“Today’s environment is the one we will earn and choose by organizing and working on the issues of occupational and environmental health. By demanding “Right To Know” laws, controls on acid rain, strict regulations, and enforcement of standards. The alternative is leaving life and death decisions in the hands of polluting corporations, relaying on lax and inadequate government supervision. Our greatest strength is in working together.”
There are many films that allow you to actually see and hear events from history at University of Maryland Special Collections and University Archives. For the Labor History Archives exhibit, “For Liberty, Justice, and Equality: Unions Making History in America,” the labor history archives team wanted you to have the ability to experience these historical events. We are showcasing eight video clips that visitors can enjoy within the gallery space and are easily accessible on an iPad. The films that we chose touch on a variety of topics that correlate to the displays. Many of the films that we are showcasing probably have not been seen since they originally aired. Since we were able to digitize these original copies, they will be preserved and easily accessible to everyone online.
For the past year I have helped co-curate the Labor History Collections exhibit, “For Liberty, Justice, and Equality: Unions Making History in America.” It has been an exciting and rewarding experience that has taught me so much about the vast history of the labor movement. One of the displays that I designed and installed was “Labor, Recreation, and Rest: The Movement for the Eight-Hour Day”. While looking through the vast Labor History Collections here at University of Maryland, Special Collections and University Archives, I came upon a very odd and fragile document. At first I did not know the significance, only that it was House Resolution 8357 and was approved by President Harrison on August 1, 1892.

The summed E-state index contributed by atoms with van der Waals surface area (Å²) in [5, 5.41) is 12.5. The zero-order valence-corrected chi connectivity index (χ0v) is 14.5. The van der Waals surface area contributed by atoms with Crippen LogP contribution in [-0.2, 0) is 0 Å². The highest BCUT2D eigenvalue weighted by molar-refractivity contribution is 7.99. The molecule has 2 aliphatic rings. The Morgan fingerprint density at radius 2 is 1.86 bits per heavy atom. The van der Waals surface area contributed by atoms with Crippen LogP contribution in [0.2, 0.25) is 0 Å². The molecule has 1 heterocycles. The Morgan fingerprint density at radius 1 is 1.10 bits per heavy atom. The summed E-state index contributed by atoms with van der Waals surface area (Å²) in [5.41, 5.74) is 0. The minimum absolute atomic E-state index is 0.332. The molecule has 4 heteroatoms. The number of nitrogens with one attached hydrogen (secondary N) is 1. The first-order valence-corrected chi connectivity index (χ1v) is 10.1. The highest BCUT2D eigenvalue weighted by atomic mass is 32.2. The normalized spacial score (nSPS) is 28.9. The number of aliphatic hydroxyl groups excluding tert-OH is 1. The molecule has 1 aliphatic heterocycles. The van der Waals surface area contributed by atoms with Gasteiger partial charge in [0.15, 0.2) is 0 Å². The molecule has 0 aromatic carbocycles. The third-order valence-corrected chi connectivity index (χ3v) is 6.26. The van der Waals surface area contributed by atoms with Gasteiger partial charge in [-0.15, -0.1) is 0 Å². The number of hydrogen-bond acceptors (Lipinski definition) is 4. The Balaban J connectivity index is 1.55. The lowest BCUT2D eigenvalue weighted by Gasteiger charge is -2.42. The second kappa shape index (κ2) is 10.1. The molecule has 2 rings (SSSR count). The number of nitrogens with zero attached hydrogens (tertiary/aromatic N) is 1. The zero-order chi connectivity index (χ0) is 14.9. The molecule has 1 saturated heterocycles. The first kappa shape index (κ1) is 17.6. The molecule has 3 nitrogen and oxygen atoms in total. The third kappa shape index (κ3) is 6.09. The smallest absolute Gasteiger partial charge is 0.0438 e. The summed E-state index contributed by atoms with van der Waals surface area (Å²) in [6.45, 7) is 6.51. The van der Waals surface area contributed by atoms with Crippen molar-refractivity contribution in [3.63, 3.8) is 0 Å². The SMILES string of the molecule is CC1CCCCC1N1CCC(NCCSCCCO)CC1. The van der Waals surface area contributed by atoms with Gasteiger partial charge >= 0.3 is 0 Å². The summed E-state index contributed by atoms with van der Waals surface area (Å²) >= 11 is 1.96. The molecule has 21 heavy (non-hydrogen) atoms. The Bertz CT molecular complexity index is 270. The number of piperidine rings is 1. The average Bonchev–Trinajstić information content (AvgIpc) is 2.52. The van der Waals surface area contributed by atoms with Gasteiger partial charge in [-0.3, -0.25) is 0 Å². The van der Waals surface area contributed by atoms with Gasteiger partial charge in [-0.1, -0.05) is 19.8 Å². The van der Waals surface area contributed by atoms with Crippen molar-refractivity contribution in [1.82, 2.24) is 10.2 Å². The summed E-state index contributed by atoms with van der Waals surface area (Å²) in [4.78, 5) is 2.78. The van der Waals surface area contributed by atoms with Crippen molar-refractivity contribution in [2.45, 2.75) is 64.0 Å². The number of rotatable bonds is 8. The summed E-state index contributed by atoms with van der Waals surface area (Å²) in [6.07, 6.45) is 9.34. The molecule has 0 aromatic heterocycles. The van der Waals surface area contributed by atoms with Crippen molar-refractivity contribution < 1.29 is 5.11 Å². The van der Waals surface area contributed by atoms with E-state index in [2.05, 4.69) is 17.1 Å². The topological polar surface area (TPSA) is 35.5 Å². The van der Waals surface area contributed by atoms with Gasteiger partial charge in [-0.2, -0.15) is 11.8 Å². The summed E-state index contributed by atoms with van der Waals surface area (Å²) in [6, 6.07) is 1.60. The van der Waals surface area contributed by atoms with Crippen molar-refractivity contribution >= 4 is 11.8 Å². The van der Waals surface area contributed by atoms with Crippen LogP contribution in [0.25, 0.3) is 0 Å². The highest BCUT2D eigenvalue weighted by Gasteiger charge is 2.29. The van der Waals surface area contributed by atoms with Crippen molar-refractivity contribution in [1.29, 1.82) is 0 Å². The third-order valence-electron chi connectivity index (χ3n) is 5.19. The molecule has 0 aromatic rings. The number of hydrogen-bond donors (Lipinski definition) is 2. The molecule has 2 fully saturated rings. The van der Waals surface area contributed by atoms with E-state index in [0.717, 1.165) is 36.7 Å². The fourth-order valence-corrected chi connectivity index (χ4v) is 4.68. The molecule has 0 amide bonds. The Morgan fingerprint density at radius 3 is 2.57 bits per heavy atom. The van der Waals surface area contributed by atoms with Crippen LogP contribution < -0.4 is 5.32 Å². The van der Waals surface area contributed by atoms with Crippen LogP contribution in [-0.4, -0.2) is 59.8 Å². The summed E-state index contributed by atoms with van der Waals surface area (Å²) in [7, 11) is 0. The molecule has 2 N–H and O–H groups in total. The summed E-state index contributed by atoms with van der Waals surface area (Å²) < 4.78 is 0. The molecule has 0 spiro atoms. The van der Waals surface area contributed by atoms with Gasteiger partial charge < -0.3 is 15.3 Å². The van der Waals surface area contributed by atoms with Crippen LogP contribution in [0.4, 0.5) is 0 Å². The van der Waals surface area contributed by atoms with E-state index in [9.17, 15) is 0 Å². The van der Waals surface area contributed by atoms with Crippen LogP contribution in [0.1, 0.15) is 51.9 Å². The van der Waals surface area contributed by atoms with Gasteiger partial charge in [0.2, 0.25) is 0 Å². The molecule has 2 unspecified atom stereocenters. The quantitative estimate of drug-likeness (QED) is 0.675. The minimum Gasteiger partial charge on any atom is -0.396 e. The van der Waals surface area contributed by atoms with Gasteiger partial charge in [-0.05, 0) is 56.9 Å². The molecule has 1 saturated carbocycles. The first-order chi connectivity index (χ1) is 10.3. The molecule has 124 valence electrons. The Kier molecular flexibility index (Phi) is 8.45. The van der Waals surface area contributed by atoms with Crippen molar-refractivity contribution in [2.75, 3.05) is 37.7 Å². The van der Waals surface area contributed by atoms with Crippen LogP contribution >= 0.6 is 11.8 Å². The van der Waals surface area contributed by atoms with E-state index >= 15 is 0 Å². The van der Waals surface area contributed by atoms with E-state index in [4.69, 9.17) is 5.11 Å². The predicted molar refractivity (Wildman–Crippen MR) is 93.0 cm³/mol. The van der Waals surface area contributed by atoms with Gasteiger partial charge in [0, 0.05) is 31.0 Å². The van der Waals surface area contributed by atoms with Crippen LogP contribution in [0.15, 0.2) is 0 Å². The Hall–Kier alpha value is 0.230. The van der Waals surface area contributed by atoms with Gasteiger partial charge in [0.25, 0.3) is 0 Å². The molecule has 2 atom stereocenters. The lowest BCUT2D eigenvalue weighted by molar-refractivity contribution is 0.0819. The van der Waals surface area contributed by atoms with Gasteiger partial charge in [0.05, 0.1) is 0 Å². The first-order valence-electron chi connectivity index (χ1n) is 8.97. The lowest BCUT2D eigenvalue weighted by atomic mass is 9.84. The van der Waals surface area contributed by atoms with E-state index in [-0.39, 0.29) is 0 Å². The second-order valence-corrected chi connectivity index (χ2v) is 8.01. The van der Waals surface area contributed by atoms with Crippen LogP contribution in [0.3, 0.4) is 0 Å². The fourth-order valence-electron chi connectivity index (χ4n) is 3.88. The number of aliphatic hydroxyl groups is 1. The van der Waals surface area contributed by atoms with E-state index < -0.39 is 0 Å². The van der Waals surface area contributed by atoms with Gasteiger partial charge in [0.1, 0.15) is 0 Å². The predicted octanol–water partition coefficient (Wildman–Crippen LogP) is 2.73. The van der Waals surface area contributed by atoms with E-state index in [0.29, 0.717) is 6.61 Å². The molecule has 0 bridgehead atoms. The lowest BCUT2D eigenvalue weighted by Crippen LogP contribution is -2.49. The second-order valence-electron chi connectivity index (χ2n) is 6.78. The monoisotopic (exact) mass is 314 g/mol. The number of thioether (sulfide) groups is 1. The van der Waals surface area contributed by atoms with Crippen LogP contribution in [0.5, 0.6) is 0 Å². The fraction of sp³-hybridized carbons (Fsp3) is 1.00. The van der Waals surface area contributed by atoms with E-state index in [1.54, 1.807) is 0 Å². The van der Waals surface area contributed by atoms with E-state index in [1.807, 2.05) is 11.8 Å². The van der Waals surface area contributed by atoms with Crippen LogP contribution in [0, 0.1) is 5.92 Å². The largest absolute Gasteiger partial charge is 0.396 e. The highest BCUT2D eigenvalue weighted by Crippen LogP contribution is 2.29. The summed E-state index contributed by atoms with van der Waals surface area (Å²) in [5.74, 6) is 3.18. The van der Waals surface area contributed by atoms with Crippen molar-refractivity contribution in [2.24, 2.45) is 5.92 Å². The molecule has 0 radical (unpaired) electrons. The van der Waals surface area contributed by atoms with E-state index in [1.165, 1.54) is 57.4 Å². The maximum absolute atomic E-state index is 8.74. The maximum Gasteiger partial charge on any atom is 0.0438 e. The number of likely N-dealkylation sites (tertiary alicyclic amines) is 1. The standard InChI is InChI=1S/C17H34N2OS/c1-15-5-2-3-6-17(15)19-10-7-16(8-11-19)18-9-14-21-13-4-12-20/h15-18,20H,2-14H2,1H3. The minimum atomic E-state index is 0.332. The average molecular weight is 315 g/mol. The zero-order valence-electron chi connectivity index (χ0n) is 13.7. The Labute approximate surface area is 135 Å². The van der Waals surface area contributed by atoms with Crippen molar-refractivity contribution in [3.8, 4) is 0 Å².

Asking an archivist to pick their favorite item in their exhibit may be the most challenging question you could ever ask them. After spending the past year assisting in all aspects of the exhibit For Liberty, Justice, and Equality: Unions Making History in America, I noticed that one of the most popular items I selected for the exhibit was the United Farm Workers flag. The flag, signed by famous figures Cesar Chavez and Dolores Huerta, commemorates the historic Delano grape strike. The five-year strike started on September 8, 1965 and changed the face of the American labor movement and its attitude towards immigrant workers.
We are celebrating American Business Women’s Day! In the spirit of this holiday, we will be highlighting an item from the Labor History Collections’ exhibit, “For Liberty, Justice, and Equality: Unions Making History in America.”
Starting in the 1930s and 1940s, women entered the workforce en masse due to war time economic demands. Once the war was over and the men returned home, many women wanted to stay in the workforce because it gave them a newfound independence. With more women working, the labor movement had to make sure that their rights as workers were protected, as well as the already established rights centered on male workers.
The photos above are examples of the various jobs that women were employed in during the time war efforts. Still Images, Photographic Prints.